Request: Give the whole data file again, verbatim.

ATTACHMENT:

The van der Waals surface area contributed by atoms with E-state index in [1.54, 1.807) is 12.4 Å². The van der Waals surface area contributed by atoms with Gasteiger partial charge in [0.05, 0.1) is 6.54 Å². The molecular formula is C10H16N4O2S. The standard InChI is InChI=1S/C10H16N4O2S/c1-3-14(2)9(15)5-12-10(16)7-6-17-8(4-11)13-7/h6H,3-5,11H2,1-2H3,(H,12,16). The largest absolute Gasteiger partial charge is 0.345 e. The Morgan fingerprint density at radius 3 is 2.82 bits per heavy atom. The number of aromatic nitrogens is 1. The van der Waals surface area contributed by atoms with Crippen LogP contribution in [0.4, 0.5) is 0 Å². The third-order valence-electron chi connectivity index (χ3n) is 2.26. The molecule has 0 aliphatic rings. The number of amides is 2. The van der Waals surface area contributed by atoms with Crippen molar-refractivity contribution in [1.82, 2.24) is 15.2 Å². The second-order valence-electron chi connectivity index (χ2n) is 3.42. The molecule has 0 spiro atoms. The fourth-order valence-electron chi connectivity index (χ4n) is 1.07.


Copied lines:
The van der Waals surface area contributed by atoms with E-state index in [1.54, 1.807) is 12.4 Å². The van der Waals surface area contributed by atoms with Gasteiger partial charge in [0.05, 0.1) is 6.54 Å². The molecular formula is C10H16N4O2S. The standard InChI is InChI=1S/C10H16N4O2S/c1-3-14(2)9(15)5-12-10(16)7-6-17-8(4-11)13-7/h6H,3-5,11H2,1-2H3,(H,12,16). The largest absolute Gasteiger partial charge is 0.345 e. The Morgan fingerprint density at radius 3 is 2.82 bits per heavy atom. The number of aromatic nitrogens is 1. The van der Waals surface area contributed by atoms with Crippen LogP contribution in [0.4, 0.5) is 0 Å². The third-order valence-electron chi connectivity index (χ3n) is 2.26. The molecule has 0 aliphatic rings. The number of amides is 2. The van der Waals surface area contributed by atoms with Crippen molar-refractivity contribution in [1.82, 2.24) is 15.2 Å². The second-order valence-electron chi connectivity index (χ2n) is 3.42. The molecule has 0 spiro atoms. The fourth-order valence-electron chi connectivity index (χ4n) is 1.07.